Despite the Bjork Shiley valve being recalled in 1986, there are still people who may have the valve implanted and who live day to day with the fear that at any point their valve could fracture. According to the article "Bjork-Shiley Heart Valve Recall" (at biomed.brown.edu), of 500 cases of fracture reported at the time the article was written, two-thirds of those fractures resulted in death.
What may come as a shock to some recipients of the Bjork Shiley heart valve is that some paperwork was allegedly falsely filed during manufacturing of the valves. According to the Brown article, "After searching through company documents, it was found that many valves were 'rewelded' by a 'phantom' employee 2832. These were likely to have had cracks that were polished over by a worker during manufacturing, instead of being rewelded or discarded entirely."
The New York Times (3/21/92) reports that a memorandum from a supervisor at a Shiley plant complained about the policy of hiding cracked valves by falsely filing their paperwork. "I feel we are hiding our most serious defect," the supervisor reportedly wrote. According to the Times, Shiley paperwork would show that one worker found a cracked valve, another rewelded it and a third polished it. The rewelding was done by employee 2832. When lawyers for the plaintiffs asked to depose employee 2832, they discovered it was a fake employee number.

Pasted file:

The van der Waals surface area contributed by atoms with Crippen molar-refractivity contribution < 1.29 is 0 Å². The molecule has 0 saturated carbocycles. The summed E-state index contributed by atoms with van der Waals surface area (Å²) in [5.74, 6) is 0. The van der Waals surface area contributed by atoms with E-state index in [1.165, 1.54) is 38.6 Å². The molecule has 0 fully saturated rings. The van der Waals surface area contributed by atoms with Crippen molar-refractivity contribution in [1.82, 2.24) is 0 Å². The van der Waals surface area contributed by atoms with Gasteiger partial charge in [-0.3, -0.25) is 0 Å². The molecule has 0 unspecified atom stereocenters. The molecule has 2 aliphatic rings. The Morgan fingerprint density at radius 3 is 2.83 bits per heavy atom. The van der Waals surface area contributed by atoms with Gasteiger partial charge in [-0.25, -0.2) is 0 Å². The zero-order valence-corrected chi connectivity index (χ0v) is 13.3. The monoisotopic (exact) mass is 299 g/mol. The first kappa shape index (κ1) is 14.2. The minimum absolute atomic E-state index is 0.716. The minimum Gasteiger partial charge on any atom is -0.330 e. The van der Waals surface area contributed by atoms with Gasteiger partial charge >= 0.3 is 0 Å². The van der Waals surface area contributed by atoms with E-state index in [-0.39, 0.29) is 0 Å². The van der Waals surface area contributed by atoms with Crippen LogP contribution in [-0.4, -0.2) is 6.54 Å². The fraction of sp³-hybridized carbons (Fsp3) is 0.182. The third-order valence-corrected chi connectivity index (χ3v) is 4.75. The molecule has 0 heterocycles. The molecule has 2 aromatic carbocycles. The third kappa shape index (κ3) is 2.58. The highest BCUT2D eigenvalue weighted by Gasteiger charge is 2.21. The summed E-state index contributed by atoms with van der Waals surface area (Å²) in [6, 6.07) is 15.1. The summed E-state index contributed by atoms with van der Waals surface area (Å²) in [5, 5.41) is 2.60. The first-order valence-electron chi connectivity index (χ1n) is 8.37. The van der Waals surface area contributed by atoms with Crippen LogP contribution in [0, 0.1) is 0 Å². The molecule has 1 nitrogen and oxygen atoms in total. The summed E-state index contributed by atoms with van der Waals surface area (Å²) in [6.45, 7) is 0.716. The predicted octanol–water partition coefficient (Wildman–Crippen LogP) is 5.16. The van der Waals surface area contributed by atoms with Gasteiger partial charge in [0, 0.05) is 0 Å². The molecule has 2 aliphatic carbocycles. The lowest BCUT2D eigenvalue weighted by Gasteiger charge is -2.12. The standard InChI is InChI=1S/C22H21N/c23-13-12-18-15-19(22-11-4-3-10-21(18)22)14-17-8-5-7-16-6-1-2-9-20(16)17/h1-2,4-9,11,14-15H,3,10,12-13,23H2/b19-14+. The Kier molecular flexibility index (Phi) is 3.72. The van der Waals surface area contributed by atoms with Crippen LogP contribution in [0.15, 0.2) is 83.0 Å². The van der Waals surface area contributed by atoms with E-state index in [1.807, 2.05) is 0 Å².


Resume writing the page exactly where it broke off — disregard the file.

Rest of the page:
The New York Times reports that the public and the Food and Drug Administration (FDA) were kept in the dark about the risks, and notified only after lawyers for plaintiffs against Pfizer (which bought Shiley Inc) found the documents and after Pfizer allowed the FDA to see the documents. But the company got a court-enforced order to ensure secrecy and prevent patients from seeing the information.
READ MORE BJORK SHILEY HEART VALVE LEGAL NEWS
When the Bjork Shiley heart valve was recalled, many thought the risk of undergoing surgery to remove the valve was greater than the risk of leaving it implanted. As more information about the valves came forward, the FDA ordered Shiley to send letters to patients, informing them that the risk of fracture could be higher than thought and further advising them to speak to their doctors about their options.